'Don't mess with Duterte,' Agriculture chief warns rice traders

Jamaine Punzalan, ABS-CBN News

Posted at Apr 18 2017 09:05 AM | Updated as of Apr 18 2017 09:44 AM

A farmer harvests crops in a rice field in Pulilan, Bulacan province, early March 2016. Romeo Ranoco, Reuters

MANILA - Agriculture Secretary Emmanuel Piñol warned Tuesday President Rodrigo Duterte will thwart rice traders who attempt to manipulate the price of the country's staple through hoarding and smuggling.

"Kung sa pag-aakala ng mga rice cartel at rice traders na pwede nilang i-blackmail si Duterte, nagkakamali sila. Kilalanin nila ang mamang ito... Don't mess with this guy kung hindi ka preparadong makipag-away sa kanya," Piñol said in an interview with radio DZMM.

(If rice cartels and rice traders think they can blackmail Duterte, they are mistaken. They should get to know this man. Don't mess with this guy if you are not prepared to fight with him.)

Rice traders, he said, often import rice during the harvest season so they could spike the supply and pay less for the palay (paddy rice) from local farmers.

Duterte recently deferred all rice importations and ordered the National Food Authority to purchase rice from local farmers to boost stockpiles.

Piñol, however, said he has received reports that some traders are attempting to smuggle rice into the country.

He said a supporter of Duterte in Malaysia recently sent him photos of Vietnamese vessels loading rice to ships which were bound for Sulu, Tawi-Tawi and Zamboanga provinces.

Piñol said he will urge the President to form a task force that will block smuggling attempts, inspect the warehouses of rice traders and update the inventory of stockpiles.

"Kapag ang task force na ito ay nagsimula nang gumalaw, tingnan ko lang kung 'di umikot ang tumbong nila," he said.

(Once this task force starts moving, we'll see if they are not shaken.)

BETTER LIVES FOR FARMERS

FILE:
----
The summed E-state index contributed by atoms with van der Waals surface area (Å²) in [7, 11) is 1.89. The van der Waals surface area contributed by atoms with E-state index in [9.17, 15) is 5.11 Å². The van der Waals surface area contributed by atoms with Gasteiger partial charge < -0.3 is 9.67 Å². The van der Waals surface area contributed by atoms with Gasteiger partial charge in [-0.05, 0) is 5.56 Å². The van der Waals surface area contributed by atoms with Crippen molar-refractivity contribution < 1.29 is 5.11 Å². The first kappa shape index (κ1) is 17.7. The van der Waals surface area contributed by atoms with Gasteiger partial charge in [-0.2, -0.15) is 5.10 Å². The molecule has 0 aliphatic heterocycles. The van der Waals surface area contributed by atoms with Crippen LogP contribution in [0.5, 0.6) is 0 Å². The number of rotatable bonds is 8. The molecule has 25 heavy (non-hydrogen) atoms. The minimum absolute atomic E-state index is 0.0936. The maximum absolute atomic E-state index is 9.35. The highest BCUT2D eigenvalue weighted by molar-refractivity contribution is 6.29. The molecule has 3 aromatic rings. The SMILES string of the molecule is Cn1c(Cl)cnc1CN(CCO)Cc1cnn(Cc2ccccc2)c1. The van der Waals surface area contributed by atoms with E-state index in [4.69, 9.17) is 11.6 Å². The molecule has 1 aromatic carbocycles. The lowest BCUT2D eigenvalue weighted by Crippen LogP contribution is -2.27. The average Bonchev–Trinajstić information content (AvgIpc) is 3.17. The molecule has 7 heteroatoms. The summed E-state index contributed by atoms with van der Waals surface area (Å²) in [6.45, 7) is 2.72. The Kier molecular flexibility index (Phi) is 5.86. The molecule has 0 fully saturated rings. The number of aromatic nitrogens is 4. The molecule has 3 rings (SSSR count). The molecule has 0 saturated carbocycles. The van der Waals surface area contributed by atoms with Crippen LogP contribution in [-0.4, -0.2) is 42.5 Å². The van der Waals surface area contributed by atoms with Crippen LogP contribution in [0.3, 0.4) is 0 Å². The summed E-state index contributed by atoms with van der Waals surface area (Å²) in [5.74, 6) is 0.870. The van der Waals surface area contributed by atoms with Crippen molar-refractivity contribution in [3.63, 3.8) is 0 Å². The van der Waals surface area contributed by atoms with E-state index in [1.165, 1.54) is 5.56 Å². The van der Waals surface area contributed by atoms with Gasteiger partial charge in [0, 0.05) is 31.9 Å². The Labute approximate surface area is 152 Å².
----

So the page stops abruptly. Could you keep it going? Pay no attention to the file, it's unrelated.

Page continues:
The Agriculture chief had recommended the deferment of rice imports due to the good local harvest in the first quarter of 2017.

But the Foundation for Economic Freedom, a group of former economic officials, and New York-based think tank Global Source warned separately that import curbs could drive up rice prices.

Piñol reiterated that rice supply is sufficient because production went up to 4.14 million metric tons in the last 3 months, 210,000 metric tons higher compared to the harvest from the same period in 2016.

The private sector, he added, has imported 650,000 metric tons of rice between 2016 and February 2017 while the NFA imported 250,000 tons.

Piñol also said Filipino farmers would have earned only P12 per kilo of palay if Duterte allowed imported rice to enter the country.

With the imports suspended, their earnings grew to a total of P23 billion in the first quarter of 2017 alone.

A higher purchasing power for farmers would eventually alleviate poverty in the countryside, said Piñol.

"Iyung P23 billion na estimated na additional income ng farmers, gagamitin na iyan sa pagpaaaral ng kanilang mga anak, pagbili ng bagong damit, bagong TV. Makakabili iyan ng karne ng baka siguro o magandang klase ng isda, beer na malamig," he said.

"Iyan po ay makakatulong sa pagpapaikot ng pera sa countryside. In the long run, that will lessen poverty in the countryside."

(That P23 billion in estimated additional income for farmers that will be used to send their children to school, buy new clothes, new TVs. They can buy beef or perhaps good fish, cold beer. That will help circulate cash in the countryside. In the long run, that will lessen poverty in the countryside.)

To ensure that the farmers' earnings will not be spent instead on loans for rice grains, Piñol said the government will give them up to P50,000 in loans which may be paid for up 10 years with 6 percent interest.

This "easy access financing" scheme, he said, will first be tested in Bongabon, Nueva Ecija and Malimono, Surigao del Norte this harvest season before it is implemented in the entire country.